Sometimes I don’t have time. I’m reading this on break @ work. At times things over lap and you DON’T have time! At those times you have to give something up that may be important (dr. appts, etc) and/or ask for help and hope someone is able to. I’m very lucky I have my husband but feel for my friends who are single parents. Oh yes there is a ‘choice’ always but sometimes the choice can make you feel less impowered example being my single parent friends who lose their jobs due to ill children or children having appts because many work places won’t work with them.
    Everyone is into this whole ‘positive thinking equals positive outcomes’ and the reality is that’s not true. You work your tail end off and you pray it works out. Don’t tell people to beat themselves up just because they are time or money strapped let them face reality.

    • Carrie says:

      Very well said, Elizabeth. I don’t think there is anything wrong with telling my kids we can’t afford something. It is true. Not because I mismanage my money, and not because of a choice I make. This is life and I want them to understand limitations.

    • Becky says:

      Elizabeth, I can understand your frustration. I think it becomes easier to feel like something is a choice when you have more of an abundance, or more choices available. I generally don’t have a hard time saying that I choose to save my money for retirement vs. spending it on little luxuries. However when it comes to “choosing” between necessities (food or rent), it could make me feel like things were beyond my control. I think in that situation, I find it more helpful to focus on choosing to make the best decision given my circumstances. I think the example you gave of patching your roof is perfect. You had already spent your money on something necessary and practical (insulation) and then your roof was damaged. Instead of trying to finance a new roof you knew you couldn’t afford, you chose to be responsible and do the research necessary to find another solution. Through no fault of your own, you were in a tough situation with no “good” option, but you chose to take the best path available to you at the time and avoid making a bad situation worse (by taking on lots of debt). I think you made a great choice, and one that will hopefully make your choices in the future easier.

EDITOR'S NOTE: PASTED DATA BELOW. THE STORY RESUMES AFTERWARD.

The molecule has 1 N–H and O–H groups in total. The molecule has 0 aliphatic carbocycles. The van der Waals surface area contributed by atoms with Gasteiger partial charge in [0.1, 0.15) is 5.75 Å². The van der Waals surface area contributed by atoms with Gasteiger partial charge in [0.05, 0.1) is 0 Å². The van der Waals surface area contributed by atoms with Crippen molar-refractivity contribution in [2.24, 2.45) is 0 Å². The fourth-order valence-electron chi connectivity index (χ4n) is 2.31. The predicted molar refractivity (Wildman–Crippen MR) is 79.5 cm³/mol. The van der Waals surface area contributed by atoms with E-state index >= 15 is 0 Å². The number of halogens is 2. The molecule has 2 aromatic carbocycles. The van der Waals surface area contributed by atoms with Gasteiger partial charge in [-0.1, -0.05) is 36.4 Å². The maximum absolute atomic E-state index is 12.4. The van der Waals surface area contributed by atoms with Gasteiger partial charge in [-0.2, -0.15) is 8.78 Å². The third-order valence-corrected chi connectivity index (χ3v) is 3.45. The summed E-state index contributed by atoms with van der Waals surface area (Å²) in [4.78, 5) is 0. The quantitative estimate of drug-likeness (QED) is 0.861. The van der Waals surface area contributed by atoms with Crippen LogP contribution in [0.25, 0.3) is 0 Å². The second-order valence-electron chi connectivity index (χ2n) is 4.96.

• Kristine says:

      I agree. The article also irritated me because right now we really can’t afford much of anything. We’re struggling just to pay our bills and have enough food to eat. There really is no money for anything extra. My husband has been suffering from a chronic illness for the past year, which has resulted in several thousands of dollars’ worth of medical bills (more than we could ever save up for) and has caused him to miss a lot of unpaid time from work. I started working part time to help make ends meet. I hate having to tell my kids that we can’t afford things, but we really can’t, and it’s not even a choice for us what we spend money on right now. Everything goes to necessities.

      • {Hugs!} Praying for encouragement for you today!

        And just remember: by choosing to spend your money on necessities (instead of choosing to dig yourself further into a hole financially by using a credit card for non-necessities), you are doing the best you can with what you have. You are making wise choices, even in such a hard, hard time, and I so applaud that!

      • Tonya says:

        I hear you. We have been through several seasons of unemployment recently and feel similarly. My mother “insensitively” asked me the other day if I had been clothes shopping lately. I just said “no” as politely as I could, because I really wanted to say, “You know we can’t afford that”. And it wouldn’t be an exaggeration to say so.

        I think things will look up soon as my hubby has just found a part-time job (on the path to full-time, hopefully).

        I do agree with the author of the original article that we do have many choices about how we say something. But sometimes it is the truth to say “We can’t afford that”. It’s not just negative talk, it is the truth.

  • Liz says:

    I’ve learned to say, “I’m not spending on “that” so I can spend it on “this,” with certian members of my family because otherwise they think I have no money for anything. They will even say, “You couldn’t afford to go to the movie, but you can go out to dinner?” It is all about making choices, I’d rather eat out than see a movie, or stay home with my kids than live in a big city.

  • I do agree with this. I believe that the way we view our money (or time) has a lot to do with how we use it.

    I used to say I didn’t have money a lot in my early married life. And it was true that our income was meager at that time. Then one day I had a light bulb moment and realized that I DID have money, even though I might not have money for THAT.